George Pitts: Notes On Vibe Magazine

George Pitts: Notes On Vibe Magazine As news swept around last week, in e-mails and trending Twitter topics, that Hip Hop bible Vibe would be the latest magazine to close its doors, the response was felt deeply throughout the SPD community. As many wrote to us to point out, the obit for Vibe written by David Carr of The New York Times was a thoughtful and generous reflection, but said too little about the creative teams who have worked to elevate Hip Hop and the specific culture Vibe both reflected, and created. We asked George Pitts, Vibe's founding Photography Director, for his thoughts about Vibe's place in our collective history, and are honored to share those here:

In what was an unprecedented week of devastating losses to our culture, including the deaths of Michael Jackson, Farrah Fawcett, and the great visionary choreographer Pina Bausch, it was also the week that Vibe magazine folded. The close of Vibe is obviously an event of great personal impact for me, as its first Photography Director, and I've received enough notices from well-wishers to understand that the magazine meant a lot of things to a diverse community of readers.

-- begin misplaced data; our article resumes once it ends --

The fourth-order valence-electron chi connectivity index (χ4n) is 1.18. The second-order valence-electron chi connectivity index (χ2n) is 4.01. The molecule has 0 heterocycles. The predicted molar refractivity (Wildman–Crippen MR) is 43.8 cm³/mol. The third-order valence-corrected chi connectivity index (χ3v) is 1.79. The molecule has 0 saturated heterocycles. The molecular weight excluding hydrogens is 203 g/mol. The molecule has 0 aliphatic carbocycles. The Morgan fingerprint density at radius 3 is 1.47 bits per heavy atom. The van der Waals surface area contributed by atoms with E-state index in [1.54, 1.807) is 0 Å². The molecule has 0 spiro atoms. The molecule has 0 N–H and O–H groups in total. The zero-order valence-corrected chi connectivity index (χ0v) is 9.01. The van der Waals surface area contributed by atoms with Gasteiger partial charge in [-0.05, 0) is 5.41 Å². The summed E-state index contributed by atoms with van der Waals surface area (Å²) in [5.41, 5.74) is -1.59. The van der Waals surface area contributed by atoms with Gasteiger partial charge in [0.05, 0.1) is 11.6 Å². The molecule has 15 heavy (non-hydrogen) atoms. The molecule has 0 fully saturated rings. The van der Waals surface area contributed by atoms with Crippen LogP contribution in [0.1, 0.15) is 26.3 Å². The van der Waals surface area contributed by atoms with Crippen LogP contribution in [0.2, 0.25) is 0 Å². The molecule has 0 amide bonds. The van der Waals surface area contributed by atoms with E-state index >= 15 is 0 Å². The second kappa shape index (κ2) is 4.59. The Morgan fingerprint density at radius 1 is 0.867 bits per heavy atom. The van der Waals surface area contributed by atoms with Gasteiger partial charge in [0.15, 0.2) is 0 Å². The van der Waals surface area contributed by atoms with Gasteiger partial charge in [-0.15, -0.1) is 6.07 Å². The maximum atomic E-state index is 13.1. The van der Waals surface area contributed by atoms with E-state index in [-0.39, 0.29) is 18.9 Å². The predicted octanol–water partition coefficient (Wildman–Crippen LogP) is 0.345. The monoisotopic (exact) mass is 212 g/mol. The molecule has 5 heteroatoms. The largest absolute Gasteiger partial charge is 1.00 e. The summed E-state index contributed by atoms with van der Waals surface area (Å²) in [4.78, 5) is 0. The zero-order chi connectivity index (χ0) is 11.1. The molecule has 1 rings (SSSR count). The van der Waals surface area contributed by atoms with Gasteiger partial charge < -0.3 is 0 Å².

Working at Vibe changed my own life for the better, and enabled editors including myself to engage in an international discourse with a wide, disparate range of readers: the core fan base of Hip-Hop generation readers, popular music lovers, style and culture mavens, hipsters of all stripes, photography connoisseurs, serious musicologists, black culture militants, and scholars of  all kinds. No doubt there are reader bases that I'm forgetting, but this random listing only confirms for me, the broad appeal that Vibe was able to sustain for 16 years. Vibe was a magazine that one was as likely to find in a dentist's office as in the stunning New York abode of a figure like Madonna. Once Vibe found a central readership, we endeavored to serve not only the hungers of urban culture, but to honor the legacy of taste purveyed by our forebears, which opened the book up to appreciations of figures as varied as: Toni Morrison, Sonny Rollins, Kraftwerk, Malcolm X, Bob Marley, Nina Simone, David Bowie, John Coltrane, Bell Hooks, Robert De Niro, Betty Davis, Vanessa Del Rio, Cornell West, Portishead, Frank Sinatra, Radiohead, Quentin Tarantino, Sly Stone, and dubmaster Lee "Scratch" Perry, to name just a few of the figures that cultural perception may have perceived as odd for Vibe. For it was often in the eclectic mix of inclusiveness bringing together the ethnic yearnings of minority cultures, and the world-class achievements of stellar artists actively engaged in cultural crossover works of artistry, that Vibe excelled in reconciling its mission of information, and connecting the dots between art forms, culture fusions, and audacious work done under the influence of multicultural imperatives.